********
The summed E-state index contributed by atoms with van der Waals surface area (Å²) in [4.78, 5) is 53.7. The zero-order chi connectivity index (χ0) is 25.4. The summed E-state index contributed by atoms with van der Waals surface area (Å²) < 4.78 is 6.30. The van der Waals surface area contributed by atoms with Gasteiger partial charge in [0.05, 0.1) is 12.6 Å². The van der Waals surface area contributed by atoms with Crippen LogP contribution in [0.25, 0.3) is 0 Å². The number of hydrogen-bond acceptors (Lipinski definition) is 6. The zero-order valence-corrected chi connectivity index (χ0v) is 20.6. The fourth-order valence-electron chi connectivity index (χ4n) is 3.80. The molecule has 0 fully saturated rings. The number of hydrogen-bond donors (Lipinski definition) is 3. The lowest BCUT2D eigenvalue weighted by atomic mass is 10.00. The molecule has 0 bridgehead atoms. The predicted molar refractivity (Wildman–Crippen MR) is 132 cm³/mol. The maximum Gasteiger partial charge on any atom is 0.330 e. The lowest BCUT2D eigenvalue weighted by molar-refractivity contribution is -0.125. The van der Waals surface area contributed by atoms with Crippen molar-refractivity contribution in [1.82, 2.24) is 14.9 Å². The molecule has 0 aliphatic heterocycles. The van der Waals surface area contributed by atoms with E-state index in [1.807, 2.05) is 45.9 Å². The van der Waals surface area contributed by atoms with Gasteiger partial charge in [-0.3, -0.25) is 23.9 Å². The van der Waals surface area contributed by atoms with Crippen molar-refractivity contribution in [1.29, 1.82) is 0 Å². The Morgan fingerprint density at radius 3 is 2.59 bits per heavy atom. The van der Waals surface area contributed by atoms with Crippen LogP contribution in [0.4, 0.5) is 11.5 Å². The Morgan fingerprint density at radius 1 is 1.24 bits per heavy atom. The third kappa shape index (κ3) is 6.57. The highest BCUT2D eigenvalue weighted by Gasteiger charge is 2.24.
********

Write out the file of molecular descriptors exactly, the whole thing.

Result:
The summed E-state index contributed by atoms with van der Waals surface area (Å²) in [4.78, 5) is 53.7. The zero-order chi connectivity index (χ0) is 25.4. The summed E-state index contributed by atoms with van der Waals surface area (Å²) < 4.78 is 6.30. The van der Waals surface area contributed by atoms with Gasteiger partial charge in [0.05, 0.1) is 12.6 Å². The van der Waals surface area contributed by atoms with Crippen LogP contribution in [0.25, 0.3) is 0 Å². The number of hydrogen-bond acceptors (Lipinski definition) is 6. The zero-order valence-corrected chi connectivity index (χ0v) is 20.6. The fourth-order valence-electron chi connectivity index (χ4n) is 3.80. The molecule has 0 fully saturated rings. The number of hydrogen-bond donors (Lipinski definition) is 3. The lowest BCUT2D eigenvalue weighted by atomic mass is 10.00. The molecule has 0 bridgehead atoms. The predicted molar refractivity (Wildman–Crippen MR) is 132 cm³/mol. The maximum Gasteiger partial charge on any atom is 0.330 e. The lowest BCUT2D eigenvalue weighted by molar-refractivity contribution is -0.125. The van der Waals surface area contributed by atoms with Crippen molar-refractivity contribution in [1.82, 2.24) is 14.9 Å². The molecule has 0 aliphatic heterocycles. The van der Waals surface area contributed by atoms with E-state index in [1.807, 2.05) is 45.9 Å². The van der Waals surface area contributed by atoms with Gasteiger partial charge in [-0.3, -0.25) is 23.9 Å². The van der Waals surface area contributed by atoms with Crippen molar-refractivity contribution in [1.29, 1.82) is 0 Å². The Morgan fingerprint density at radius 3 is 2.59 bits per heavy atom. The van der Waals surface area contributed by atoms with Crippen LogP contribution in [0.4, 0.5) is 11.5 Å². The Morgan fingerprint density at radius 1 is 1.24 bits per heavy atom. The third kappa shape index (κ3) is 6.57. The highest BCUT2D eigenvalue weighted by Gasteiger charge is 2.24.